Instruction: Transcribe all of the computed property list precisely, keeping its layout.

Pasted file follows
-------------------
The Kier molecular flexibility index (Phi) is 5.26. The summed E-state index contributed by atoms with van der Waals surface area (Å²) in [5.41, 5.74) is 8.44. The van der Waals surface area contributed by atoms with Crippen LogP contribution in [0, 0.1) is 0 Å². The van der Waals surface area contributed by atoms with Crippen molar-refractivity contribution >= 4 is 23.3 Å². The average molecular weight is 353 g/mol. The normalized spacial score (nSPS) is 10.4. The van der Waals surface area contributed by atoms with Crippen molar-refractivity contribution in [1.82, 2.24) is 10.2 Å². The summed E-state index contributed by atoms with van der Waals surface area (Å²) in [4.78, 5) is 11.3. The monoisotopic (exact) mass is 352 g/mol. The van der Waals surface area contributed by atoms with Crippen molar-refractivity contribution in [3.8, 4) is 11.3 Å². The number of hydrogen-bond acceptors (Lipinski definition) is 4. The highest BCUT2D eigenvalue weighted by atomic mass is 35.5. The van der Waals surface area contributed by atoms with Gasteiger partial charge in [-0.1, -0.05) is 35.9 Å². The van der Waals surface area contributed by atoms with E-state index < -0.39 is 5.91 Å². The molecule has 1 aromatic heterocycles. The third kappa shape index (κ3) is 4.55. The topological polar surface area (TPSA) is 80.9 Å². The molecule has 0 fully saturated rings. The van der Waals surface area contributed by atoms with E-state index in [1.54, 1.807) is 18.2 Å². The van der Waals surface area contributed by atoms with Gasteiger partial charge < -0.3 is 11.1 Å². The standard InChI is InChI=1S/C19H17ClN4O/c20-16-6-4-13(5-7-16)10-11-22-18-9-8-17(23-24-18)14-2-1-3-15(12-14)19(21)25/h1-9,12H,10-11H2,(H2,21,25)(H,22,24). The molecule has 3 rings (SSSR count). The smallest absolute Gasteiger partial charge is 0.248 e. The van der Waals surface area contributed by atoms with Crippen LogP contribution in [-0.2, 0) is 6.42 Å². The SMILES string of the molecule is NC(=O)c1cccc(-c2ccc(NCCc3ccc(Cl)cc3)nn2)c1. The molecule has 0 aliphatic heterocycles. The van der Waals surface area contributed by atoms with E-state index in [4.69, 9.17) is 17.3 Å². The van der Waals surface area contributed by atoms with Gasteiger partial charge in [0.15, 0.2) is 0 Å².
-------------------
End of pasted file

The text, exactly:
The Kier molecular flexibility index (Phi) is 5.26. The summed E-state index contributed by atoms with van der Waals surface area (Å²) in [5.41, 5.74) is 8.44. The van der Waals surface area contributed by atoms with Crippen LogP contribution in [0, 0.1) is 0 Å². The van der Waals surface area contributed by atoms with Crippen molar-refractivity contribution >= 4 is 23.3 Å². The average molecular weight is 353 g/mol. The normalized spacial score (nSPS) is 10.4. The van der Waals surface area contributed by atoms with Crippen molar-refractivity contribution in [1.82, 2.24) is 10.2 Å². The summed E-state index contributed by atoms with van der Waals surface area (Å²) in [4.78, 5) is 11.3. The monoisotopic (exact) mass is 352 g/mol. The van der Waals surface area contributed by atoms with Crippen molar-refractivity contribution in [3.8, 4) is 11.3 Å². The number of hydrogen-bond acceptors (Lipinski definition) is 4. The highest BCUT2D eigenvalue weighted by atomic mass is 35.5. The van der Waals surface area contributed by atoms with Gasteiger partial charge in [-0.1, -0.05) is 35.9 Å². The van der Waals surface area contributed by atoms with E-state index < -0.39 is 5.91 Å². The molecule has 1 aromatic heterocycles. The third kappa shape index (κ3) is 4.55. The topological polar surface area (TPSA) is 80.9 Å². The molecule has 0 fully saturated rings. The van der Waals surface area contributed by atoms with E-state index in [1.54, 1.807) is 18.2 Å². The van der Waals surface area contributed by atoms with Gasteiger partial charge < -0.3 is 11.1 Å². The standard InChI is InChI=1S/C19H17ClN4O/c20-16-6-4-13(5-7-16)10-11-22-18-9-8-17(23-24-18)14-2-1-3-15(12-14)19(21)25/h1-9,12H,10-11H2,(H2,21,25)(H,22,24). The molecule has 3 rings (SSSR count). The smallest absolute Gasteiger partial charge is 0.248 e. The van der Waals surface area contributed by atoms with Crippen LogP contribution in [-0.2, 0) is 6.42 Å². The SMILES string of the molecule is NC(=O)c1cccc(-c2ccc(NCCc3ccc(Cl)cc3)nn2)c1. The molecule has 0 aliphatic heterocycles. The van der Waals surface area contributed by atoms with E-state index in [4.69, 9.17) is 17.3 Å². The van der Waals surface area contributed by atoms with Gasteiger partial charge in [0.15, 0.2) is 0 Å².